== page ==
Still I was freaking out a bit, not at all sure what I should speak on or what ‘presentation’ fully entails. I mean are we talking power point here or what? Thankfully I had the privilege of performing Shakespeare scenes with a couple of actors who in fact work at GLSC. A love for the Bard and mutual fondness for Pho made for a fast friendship with one such actor. I excited/panic texted her and was enormously thankful for her input and encouragement which included “Do NOT do a power point unless they ask for it”.
When helpful roomie Cassie got home I told her the news & she asked what I’d present on.
“I have no idea.”
“Whales! You have to do it on whales.”
  This woman is smart.  I could easily talk on this subject over 5 minutes even without prep. Which I began to do in the shower, on walks to the grocery store, and around the house to see what material I already had. I decided to divide it into three categories- blues for their size, humpbacks for their song and grays for their long migration-and got to work fact checking and arranging the presentation. I learned some cool stuff including the proper size comparisons for a blue whale, which are pretty awesome (100 people could fit in a blue whale’s mouth and it’s heart is the size of a mini cooper. It’s HEART! Seriously, you could crawl through it’s major arteries. The thing is huge. Thank God they’re docile!)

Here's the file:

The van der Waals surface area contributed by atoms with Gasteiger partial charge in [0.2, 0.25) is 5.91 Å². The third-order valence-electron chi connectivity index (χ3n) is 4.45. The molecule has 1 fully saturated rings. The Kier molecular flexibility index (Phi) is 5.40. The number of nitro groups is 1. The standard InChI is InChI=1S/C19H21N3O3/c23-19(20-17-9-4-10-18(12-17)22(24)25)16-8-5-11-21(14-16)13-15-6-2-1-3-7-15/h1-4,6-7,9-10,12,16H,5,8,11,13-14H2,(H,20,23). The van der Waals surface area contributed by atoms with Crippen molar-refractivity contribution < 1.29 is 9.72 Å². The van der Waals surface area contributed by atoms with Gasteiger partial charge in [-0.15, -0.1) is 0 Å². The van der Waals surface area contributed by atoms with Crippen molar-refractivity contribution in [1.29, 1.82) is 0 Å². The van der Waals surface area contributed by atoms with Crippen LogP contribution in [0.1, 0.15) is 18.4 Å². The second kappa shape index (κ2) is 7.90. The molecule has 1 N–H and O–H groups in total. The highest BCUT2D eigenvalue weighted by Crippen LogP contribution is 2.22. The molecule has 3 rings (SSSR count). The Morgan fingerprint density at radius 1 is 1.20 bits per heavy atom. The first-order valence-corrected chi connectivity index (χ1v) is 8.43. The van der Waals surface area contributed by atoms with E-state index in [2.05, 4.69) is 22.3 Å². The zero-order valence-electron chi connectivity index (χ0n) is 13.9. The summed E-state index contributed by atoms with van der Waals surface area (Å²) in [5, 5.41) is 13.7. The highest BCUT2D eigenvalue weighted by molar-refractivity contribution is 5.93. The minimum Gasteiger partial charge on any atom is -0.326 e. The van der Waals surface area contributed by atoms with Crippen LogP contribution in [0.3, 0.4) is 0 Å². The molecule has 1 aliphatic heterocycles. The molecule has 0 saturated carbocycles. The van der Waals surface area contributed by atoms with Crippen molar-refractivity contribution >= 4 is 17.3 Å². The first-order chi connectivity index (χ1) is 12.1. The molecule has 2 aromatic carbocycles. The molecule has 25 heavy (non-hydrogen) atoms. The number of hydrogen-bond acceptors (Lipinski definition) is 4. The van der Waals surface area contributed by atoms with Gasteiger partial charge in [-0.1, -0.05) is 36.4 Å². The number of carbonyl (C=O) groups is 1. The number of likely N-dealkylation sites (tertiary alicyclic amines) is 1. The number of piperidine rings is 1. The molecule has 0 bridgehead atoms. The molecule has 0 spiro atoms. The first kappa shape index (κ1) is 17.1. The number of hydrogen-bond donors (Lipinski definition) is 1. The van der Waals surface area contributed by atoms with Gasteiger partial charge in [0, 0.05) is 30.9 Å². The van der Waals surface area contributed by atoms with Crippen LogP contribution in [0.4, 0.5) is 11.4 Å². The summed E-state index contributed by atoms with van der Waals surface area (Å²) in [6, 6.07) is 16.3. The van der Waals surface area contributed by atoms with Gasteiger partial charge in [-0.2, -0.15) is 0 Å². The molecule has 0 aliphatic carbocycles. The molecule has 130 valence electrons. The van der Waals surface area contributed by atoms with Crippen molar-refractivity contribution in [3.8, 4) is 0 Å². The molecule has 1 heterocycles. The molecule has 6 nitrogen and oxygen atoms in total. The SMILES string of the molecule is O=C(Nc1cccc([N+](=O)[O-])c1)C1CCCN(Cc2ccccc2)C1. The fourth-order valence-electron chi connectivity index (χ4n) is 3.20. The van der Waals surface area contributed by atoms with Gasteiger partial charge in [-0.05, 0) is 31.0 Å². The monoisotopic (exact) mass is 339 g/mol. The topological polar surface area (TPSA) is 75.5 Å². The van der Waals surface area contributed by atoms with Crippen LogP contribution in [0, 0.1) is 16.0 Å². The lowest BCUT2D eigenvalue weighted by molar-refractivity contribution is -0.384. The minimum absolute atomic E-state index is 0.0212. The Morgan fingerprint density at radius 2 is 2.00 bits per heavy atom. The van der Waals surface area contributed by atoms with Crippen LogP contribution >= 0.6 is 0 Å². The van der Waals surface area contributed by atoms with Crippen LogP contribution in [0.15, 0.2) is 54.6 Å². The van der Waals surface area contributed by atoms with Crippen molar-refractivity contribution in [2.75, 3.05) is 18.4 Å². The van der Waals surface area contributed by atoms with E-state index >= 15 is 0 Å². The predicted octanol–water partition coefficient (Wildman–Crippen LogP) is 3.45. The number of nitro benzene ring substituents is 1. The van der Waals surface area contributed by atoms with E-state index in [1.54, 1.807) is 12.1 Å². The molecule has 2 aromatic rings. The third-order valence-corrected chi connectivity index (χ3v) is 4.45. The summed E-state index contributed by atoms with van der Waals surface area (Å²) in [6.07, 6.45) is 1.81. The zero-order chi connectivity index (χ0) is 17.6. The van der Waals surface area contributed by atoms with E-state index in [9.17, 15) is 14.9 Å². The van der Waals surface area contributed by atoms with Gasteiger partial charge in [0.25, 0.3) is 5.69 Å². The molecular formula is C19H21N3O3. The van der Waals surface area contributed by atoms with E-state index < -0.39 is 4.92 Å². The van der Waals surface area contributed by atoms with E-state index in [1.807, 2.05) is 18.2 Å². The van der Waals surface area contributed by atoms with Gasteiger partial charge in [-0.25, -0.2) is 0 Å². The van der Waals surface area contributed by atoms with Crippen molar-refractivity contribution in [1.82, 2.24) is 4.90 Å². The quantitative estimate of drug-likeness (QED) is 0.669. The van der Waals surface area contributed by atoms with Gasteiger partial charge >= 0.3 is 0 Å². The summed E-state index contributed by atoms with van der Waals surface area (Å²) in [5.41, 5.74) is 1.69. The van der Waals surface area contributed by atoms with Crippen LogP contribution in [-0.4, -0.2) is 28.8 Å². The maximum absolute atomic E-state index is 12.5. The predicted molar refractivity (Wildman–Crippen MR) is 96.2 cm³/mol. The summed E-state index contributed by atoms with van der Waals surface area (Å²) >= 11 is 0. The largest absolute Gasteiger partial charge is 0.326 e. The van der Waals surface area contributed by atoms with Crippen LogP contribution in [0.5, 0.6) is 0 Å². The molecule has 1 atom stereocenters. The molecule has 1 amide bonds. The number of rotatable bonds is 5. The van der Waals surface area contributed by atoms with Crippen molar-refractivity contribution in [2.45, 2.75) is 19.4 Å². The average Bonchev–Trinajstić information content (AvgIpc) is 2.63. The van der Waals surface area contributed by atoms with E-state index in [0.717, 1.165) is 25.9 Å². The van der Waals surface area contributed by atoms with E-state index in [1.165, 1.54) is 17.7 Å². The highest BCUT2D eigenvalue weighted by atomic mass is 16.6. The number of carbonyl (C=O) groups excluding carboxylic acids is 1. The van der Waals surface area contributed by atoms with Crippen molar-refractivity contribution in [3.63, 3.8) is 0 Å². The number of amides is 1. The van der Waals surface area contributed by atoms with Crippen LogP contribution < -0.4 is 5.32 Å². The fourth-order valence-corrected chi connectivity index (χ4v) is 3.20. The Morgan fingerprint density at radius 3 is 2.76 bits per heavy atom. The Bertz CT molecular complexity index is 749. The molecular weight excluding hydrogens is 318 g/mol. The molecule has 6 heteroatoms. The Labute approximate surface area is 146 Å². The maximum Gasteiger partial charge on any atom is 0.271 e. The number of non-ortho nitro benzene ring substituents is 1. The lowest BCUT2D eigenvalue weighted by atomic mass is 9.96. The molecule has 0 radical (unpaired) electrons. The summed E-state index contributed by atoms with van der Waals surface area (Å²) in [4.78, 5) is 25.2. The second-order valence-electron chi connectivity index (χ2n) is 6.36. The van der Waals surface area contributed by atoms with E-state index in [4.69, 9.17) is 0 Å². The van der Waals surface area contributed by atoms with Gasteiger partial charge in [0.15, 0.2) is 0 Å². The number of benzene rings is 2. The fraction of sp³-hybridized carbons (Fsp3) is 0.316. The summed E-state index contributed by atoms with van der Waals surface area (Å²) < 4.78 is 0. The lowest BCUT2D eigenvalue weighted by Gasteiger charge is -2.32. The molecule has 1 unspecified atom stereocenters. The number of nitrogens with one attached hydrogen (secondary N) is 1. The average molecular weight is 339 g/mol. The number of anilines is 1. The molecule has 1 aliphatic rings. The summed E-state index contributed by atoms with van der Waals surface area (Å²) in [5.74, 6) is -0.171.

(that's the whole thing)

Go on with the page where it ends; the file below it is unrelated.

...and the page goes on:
Brainy bro Dev looked over my material and gave some pointers and encouragement (after inadvertently giving me the 3rd degree via text. “Who is your audience? How long do you have? What kind of presentation? When is it?” “Dev, you‘re freaking me out!” “Sorry.”) and after polishing and prepping on Monday I was about ready to go.